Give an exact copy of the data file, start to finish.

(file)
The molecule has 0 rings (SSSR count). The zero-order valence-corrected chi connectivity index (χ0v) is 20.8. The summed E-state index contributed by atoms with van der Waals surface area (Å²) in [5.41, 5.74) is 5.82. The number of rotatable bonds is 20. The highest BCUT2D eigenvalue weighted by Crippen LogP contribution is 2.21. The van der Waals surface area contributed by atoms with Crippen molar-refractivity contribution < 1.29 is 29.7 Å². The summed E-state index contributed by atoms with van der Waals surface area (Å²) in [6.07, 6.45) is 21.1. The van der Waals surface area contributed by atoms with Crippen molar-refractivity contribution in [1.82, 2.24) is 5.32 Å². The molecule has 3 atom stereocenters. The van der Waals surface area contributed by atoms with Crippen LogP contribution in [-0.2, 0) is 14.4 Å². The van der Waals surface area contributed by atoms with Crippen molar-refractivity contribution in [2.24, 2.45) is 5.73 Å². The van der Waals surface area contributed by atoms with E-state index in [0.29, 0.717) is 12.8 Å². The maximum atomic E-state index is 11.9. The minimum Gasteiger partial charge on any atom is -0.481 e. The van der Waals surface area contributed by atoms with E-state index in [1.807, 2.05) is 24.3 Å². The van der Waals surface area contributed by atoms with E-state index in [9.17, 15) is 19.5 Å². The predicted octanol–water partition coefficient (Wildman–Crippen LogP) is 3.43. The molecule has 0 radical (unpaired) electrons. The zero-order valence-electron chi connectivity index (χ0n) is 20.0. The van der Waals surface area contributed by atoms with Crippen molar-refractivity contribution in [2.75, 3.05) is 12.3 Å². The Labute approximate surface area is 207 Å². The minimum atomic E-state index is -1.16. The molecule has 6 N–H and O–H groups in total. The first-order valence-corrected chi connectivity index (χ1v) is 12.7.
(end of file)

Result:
The molecule has 0 rings (SSSR count). The zero-order valence-corrected chi connectivity index (χ0v) is 20.8. The summed E-state index contributed by atoms with van der Waals surface area (Å²) in [5.41, 5.74) is 5.82. The number of rotatable bonds is 20. The highest BCUT2D eigenvalue weighted by Crippen LogP contribution is 2.21. The van der Waals surface area contributed by atoms with Crippen molar-refractivity contribution < 1.29 is 29.7 Å². The summed E-state index contributed by atoms with van der Waals surface area (Å²) in [6.07, 6.45) is 21.1. The van der Waals surface area contributed by atoms with Crippen molar-refractivity contribution in [1.82, 2.24) is 5.32 Å². The molecule has 3 atom stereocenters. The van der Waals surface area contributed by atoms with Crippen LogP contribution in [-0.2, 0) is 14.4 Å². The van der Waals surface area contributed by atoms with Crippen molar-refractivity contribution in [2.24, 2.45) is 5.73 Å². The van der Waals surface area contributed by atoms with E-state index in [0.29, 0.717) is 12.8 Å². The maximum atomic E-state index is 11.9. The minimum Gasteiger partial charge on any atom is -0.481 e. The van der Waals surface area contributed by atoms with E-state index in [1.807, 2.05) is 24.3 Å². The van der Waals surface area contributed by atoms with E-state index in [9.17, 15) is 19.5 Å². The predicted octanol–water partition coefficient (Wildman–Crippen LogP) is 3.43. The molecule has 0 radical (unpaired) electrons. The zero-order valence-electron chi connectivity index (χ0n) is 20.0. The van der Waals surface area contributed by atoms with Crippen molar-refractivity contribution in [2.75, 3.05) is 12.3 Å². The Labute approximate surface area is 207 Å². The minimum atomic E-state index is -1.16. The molecule has 6 N–H and O–H groups in total. The first-order valence-corrected chi connectivity index (χ1v) is 12.7.